But the grueling schedule is worth it for Figueroa, having known life without the sport. “I still love my job and I was able to see what it’s like not having hockey in my life," she said. "So I don’t take it for granted.”
"Boston's really good. I mean, a bunch of their players are Olympians. But the women’s hockey world is really small. I know all these girls."
Though the stands weren't packed during this particular game, plenty of fans -- men, women and kids alike -- could be seen rocking Riveters jerseys. And when the team scored its first goal, the noise was explosive.
One fan, in a #33 jersey for Riveters' goaltender Nana Fujimoto, said that he and his wife, who was dressed in Boston's black and yellow, had attended every home game so far. "The Riveters are my team," he said, then pointed to his wife. "But she's a Pride fan."
"These women are so talented," he added. "They deserve to get paid more for this."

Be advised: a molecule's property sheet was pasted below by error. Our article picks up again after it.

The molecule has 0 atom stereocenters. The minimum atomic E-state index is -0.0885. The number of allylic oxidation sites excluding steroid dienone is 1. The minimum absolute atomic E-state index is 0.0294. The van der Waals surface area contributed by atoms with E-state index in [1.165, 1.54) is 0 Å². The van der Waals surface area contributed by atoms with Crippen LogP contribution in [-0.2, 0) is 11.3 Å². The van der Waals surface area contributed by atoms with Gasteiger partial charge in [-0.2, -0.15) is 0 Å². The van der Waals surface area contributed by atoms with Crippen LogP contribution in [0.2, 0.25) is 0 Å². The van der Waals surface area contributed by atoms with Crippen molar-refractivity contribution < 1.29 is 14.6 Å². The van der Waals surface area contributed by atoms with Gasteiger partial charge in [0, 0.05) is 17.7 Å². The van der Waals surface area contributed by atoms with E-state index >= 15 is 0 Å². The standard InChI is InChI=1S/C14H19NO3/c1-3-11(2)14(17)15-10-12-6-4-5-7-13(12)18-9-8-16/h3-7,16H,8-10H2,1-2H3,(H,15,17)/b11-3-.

It's true that the salaries of the NWHL pale in comparison to those of the NHL (where payers get an average of $2.4 million in a season). But Rylan hopes the compensation represents a step toward more meaningful investment in and recognition of female athletes.
"It's not just about the money," Rylan wrote in the Tribune. "It's about respect. It's about being treated as a professional. Maybe the most exciting perk for our players, though, is seeing their name on the back of the jersey."
"It's fun playing against people I have known for a long time because I get to stay in touch with lifelong hockey friends before and after games, but during games I don't think about any players as a friend because I can't afford to go easy on anyone."
This game ended with the Riveters beating the Pride 3-2, but as exciting as the win was what happened after the game: A line of fans -- many of whom were young girls -- lined up to get autographs from the players. The moment underscored the fact that the NWHL is making history not just for themselves, but for young female athletes across the country who finally get to see people who look like them playing the sport they love.
"We've been signing autographs after games. The first day we signed autographs for half an hour."